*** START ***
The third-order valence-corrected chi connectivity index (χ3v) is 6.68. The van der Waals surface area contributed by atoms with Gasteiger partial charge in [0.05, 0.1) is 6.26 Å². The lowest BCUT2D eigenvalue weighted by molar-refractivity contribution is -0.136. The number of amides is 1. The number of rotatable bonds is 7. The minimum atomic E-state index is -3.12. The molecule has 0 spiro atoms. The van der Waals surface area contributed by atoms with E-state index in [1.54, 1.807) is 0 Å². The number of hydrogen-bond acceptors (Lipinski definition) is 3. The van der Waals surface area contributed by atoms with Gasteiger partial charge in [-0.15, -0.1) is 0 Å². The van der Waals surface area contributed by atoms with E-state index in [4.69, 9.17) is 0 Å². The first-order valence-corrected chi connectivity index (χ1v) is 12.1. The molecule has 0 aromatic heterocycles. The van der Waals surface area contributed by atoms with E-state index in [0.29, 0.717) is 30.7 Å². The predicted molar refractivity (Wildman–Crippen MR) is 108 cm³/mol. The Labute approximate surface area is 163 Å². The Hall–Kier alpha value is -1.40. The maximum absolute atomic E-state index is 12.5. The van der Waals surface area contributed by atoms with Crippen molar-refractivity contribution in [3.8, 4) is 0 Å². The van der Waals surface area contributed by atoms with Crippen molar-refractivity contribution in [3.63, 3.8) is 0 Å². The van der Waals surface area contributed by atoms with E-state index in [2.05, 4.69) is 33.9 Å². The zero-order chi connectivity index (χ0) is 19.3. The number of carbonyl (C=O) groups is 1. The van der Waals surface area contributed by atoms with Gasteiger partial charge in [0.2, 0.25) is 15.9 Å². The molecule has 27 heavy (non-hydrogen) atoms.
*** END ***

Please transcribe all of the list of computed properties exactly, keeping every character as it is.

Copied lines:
The third-order valence-corrected chi connectivity index (χ3v) is 6.68. The van der Waals surface area contributed by atoms with Gasteiger partial charge in [0.05, 0.1) is 6.26 Å². The lowest BCUT2D eigenvalue weighted by molar-refractivity contribution is -0.136. The number of amides is 1. The number of rotatable bonds is 7. The minimum atomic E-state index is -3.12. The molecule has 0 spiro atoms. The van der Waals surface area contributed by atoms with E-state index in [1.54, 1.807) is 0 Å². The number of hydrogen-bond acceptors (Lipinski definition) is 3. The van der Waals surface area contributed by atoms with Gasteiger partial charge in [-0.15, -0.1) is 0 Å². The van der Waals surface area contributed by atoms with E-state index in [4.69, 9.17) is 0 Å². The first-order valence-corrected chi connectivity index (χ1v) is 12.1. The molecule has 0 aromatic heterocycles. The van der Waals surface area contributed by atoms with E-state index in [0.29, 0.717) is 30.7 Å². The predicted molar refractivity (Wildman–Crippen MR) is 108 cm³/mol. The Labute approximate surface area is 163 Å². The Hall–Kier alpha value is -1.40. The maximum absolute atomic E-state index is 12.5. The van der Waals surface area contributed by atoms with Crippen molar-refractivity contribution in [3.8, 4) is 0 Å². The van der Waals surface area contributed by atoms with Crippen molar-refractivity contribution in [3.63, 3.8) is 0 Å². The van der Waals surface area contributed by atoms with E-state index in [2.05, 4.69) is 33.9 Å². The zero-order chi connectivity index (χ0) is 19.3. The number of carbonyl (C=O) groups is 1. The van der Waals surface area contributed by atoms with Gasteiger partial charge in [0.2, 0.25) is 15.9 Å². The molecule has 27 heavy (non-hydrogen) atoms.